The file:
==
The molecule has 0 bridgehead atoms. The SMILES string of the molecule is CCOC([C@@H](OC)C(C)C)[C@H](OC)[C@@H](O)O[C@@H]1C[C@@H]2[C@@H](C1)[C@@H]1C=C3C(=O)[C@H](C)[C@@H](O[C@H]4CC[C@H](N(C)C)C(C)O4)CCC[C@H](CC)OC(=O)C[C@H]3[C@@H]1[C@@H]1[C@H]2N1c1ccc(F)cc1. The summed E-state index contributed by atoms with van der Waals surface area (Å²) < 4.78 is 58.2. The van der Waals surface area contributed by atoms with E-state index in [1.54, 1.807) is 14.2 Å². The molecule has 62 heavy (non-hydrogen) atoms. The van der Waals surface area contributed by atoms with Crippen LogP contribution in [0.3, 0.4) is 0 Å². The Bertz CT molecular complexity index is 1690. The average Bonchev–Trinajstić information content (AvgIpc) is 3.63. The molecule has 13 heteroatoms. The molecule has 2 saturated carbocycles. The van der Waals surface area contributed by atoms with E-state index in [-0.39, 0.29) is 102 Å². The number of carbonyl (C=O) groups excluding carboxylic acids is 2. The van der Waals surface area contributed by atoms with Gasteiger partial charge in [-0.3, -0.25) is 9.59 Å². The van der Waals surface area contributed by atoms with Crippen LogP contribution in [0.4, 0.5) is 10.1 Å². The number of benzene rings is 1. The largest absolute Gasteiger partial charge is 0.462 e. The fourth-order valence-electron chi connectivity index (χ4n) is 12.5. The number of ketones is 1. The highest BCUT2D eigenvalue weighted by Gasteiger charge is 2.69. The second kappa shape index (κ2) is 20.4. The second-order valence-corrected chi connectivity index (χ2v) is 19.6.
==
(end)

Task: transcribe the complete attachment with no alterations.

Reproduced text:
The molecule has 0 bridgehead atoms. The SMILES string of the molecule is CCOC([C@@H](OC)C(C)C)[C@H](OC)[C@@H](O)O[C@@H]1C[C@@H]2[C@@H](C1)[C@@H]1C=C3C(=O)[C@H](C)[C@@H](O[C@H]4CC[C@H](N(C)C)C(C)O4)CCC[C@H](CC)OC(=O)C[C@H]3[C@@H]1[C@@H]1[C@H]2N1c1ccc(F)cc1. The summed E-state index contributed by atoms with van der Waals surface area (Å²) < 4.78 is 58.2. The van der Waals surface area contributed by atoms with E-state index in [1.54, 1.807) is 14.2 Å². The molecule has 62 heavy (non-hydrogen) atoms. The van der Waals surface area contributed by atoms with Crippen LogP contribution in [0.3, 0.4) is 0 Å². The Bertz CT molecular complexity index is 1690. The average Bonchev–Trinajstić information content (AvgIpc) is 3.63. The molecule has 13 heteroatoms. The molecule has 2 saturated carbocycles. The van der Waals surface area contributed by atoms with E-state index in [-0.39, 0.29) is 102 Å². The number of carbonyl (C=O) groups excluding carboxylic acids is 2. The van der Waals surface area contributed by atoms with Gasteiger partial charge in [-0.3, -0.25) is 9.59 Å². The van der Waals surface area contributed by atoms with Crippen LogP contribution in [0.4, 0.5) is 10.1 Å². The number of benzene rings is 1. The largest absolute Gasteiger partial charge is 0.462 e. The fourth-order valence-electron chi connectivity index (χ4n) is 12.5. The number of ketones is 1. The highest BCUT2D eigenvalue weighted by Gasteiger charge is 2.69. The second kappa shape index (κ2) is 20.4. The second-order valence-corrected chi connectivity index (χ2v) is 19.6.